MULN stock gets an “F’ rating in the Portfolio Grader.

Solid Power (SLDP)

Smartphone with logo of American battery company Solid Power Inc. on screen in front of business website. Focus on center-left of phone display.

Source: T. Schneider / Shutterstock.com

Solid Power (NASDAQ:SLDP) develops all-solid-state battery cells, which use solid electrolytes as opposed to lithium-ion batteries that use a liquid electrolyte solution.

The batteries are seen as a viable alternative to lithium-ion batteries and could be used in everything from EVs to renewable energy.

Solid Power says its products will be safer, will provide more energy and will cost less than lithium-ion batteries. And that may be true. But the company is a growing business and is taking steep losses that aren’t yet being realized by revenue.

Revenue in 2023 was $17.4 million, up from $11.7 million in 2022. But the company took losses of $65.5 million and 37 cents per share for the year, much higher than 2022 losses of $9.5 million and 5 cents per share.

Its 2024 outlook calls for revenue between $20 million and $25 million, while it expects to spend $100 million to $120 million on operations and capital expenditures.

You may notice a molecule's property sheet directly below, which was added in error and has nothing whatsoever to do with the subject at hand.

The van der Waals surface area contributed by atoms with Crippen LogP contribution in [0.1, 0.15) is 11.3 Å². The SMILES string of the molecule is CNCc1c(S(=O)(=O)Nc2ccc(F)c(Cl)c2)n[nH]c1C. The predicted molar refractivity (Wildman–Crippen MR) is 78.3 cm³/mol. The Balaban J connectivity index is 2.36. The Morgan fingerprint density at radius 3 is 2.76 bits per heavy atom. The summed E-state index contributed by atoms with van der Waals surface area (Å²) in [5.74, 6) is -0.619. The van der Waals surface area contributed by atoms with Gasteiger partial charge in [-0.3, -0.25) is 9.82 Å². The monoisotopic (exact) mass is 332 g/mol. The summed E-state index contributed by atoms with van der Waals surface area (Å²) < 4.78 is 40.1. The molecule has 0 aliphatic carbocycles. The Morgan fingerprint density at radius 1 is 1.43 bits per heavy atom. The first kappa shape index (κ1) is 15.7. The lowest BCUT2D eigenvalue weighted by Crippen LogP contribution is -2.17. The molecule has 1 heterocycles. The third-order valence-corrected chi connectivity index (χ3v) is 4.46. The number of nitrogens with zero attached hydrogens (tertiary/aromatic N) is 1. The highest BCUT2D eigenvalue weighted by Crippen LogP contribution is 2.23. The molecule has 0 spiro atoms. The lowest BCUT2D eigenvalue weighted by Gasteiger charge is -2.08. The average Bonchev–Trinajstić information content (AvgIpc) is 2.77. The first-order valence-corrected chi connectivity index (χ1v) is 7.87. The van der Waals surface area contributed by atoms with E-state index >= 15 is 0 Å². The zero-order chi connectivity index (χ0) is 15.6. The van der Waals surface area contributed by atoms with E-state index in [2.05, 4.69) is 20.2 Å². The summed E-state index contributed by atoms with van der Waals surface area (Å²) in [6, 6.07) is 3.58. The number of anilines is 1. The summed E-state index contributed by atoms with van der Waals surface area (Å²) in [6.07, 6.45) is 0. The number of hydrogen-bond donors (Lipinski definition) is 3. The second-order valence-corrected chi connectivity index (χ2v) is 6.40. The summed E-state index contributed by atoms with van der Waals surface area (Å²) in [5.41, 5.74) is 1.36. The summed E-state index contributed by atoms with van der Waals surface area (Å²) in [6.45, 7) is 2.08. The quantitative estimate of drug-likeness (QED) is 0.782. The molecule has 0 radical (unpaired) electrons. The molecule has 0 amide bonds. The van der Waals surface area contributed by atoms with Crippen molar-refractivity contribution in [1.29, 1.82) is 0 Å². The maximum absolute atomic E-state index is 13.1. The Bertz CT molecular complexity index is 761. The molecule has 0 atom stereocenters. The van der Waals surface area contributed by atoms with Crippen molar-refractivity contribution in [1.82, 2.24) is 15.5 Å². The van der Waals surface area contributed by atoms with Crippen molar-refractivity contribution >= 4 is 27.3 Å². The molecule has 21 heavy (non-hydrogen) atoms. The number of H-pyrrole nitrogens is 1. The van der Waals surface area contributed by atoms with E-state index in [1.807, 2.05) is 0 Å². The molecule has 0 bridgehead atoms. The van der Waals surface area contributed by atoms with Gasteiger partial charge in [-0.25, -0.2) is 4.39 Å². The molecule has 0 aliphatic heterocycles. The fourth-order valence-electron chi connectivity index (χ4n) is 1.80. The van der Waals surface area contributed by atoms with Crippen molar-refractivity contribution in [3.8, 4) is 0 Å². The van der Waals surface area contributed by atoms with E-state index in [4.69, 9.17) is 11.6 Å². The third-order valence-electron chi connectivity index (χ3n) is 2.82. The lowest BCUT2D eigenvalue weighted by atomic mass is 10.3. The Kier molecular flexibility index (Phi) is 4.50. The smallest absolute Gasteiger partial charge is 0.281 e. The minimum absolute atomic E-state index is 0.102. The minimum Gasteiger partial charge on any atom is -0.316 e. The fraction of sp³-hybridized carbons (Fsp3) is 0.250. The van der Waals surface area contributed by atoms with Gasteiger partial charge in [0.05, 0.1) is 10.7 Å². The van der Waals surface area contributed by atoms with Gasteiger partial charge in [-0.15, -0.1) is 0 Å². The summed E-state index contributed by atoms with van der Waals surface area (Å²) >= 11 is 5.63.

I’m not ready to write SLDP off. It may be a good company one day. But as an investment this spring, it’s best to toss it to the curb and invest in a company that’s making a profit for its shareholders.

SLDP stock gets an “F” rating in the Portfolio Grader.

Pfizer (PFE)

Here's How Pfizer Stock (and Pharma) Stand to Benefit From Mylan Deal. Best Biotech Stocks to Buy

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I also can’t recommend a position in Pfizer (NYSE:PFE) stock today.

The company made a huge contribution to the planet by being one of the first companies to create an approved Covid-19 vaccination. And it was well-paid for its efforts, bringing in billions of dollars in revenue.

The problem with Pfizer stock today is that people aren’t getting Covid-19 vaccinations as they were a year or two ago, so the company’s revenues are way down.

Fourth-quarter revenue was $14.2 billion, but that’s down 41% from a year ago. Income was $593 million. But that’s down from $1.14 billion in the fourth quarter of 2022.

Even though it’s one of the stocks to sell now, I think Pfizer has a good road ahead of it. The company is planning more than a dozen product launches in the next 18 months.

It also recently purchased Seagen, an oncology specialist, which will add four commercialized oncology products to its revenue stream.

But looking at PFE today, it’s still too early to buy. PFE stock is down 3% in 2024 and gets an “F” rating in the Portfolio Grader.

On the date of publication, neither Louis Navellier nor the InvestorPlace Research Staff member primarily responsible for this article held (either directly or indirectly) any positions in the securities mentioned in this article.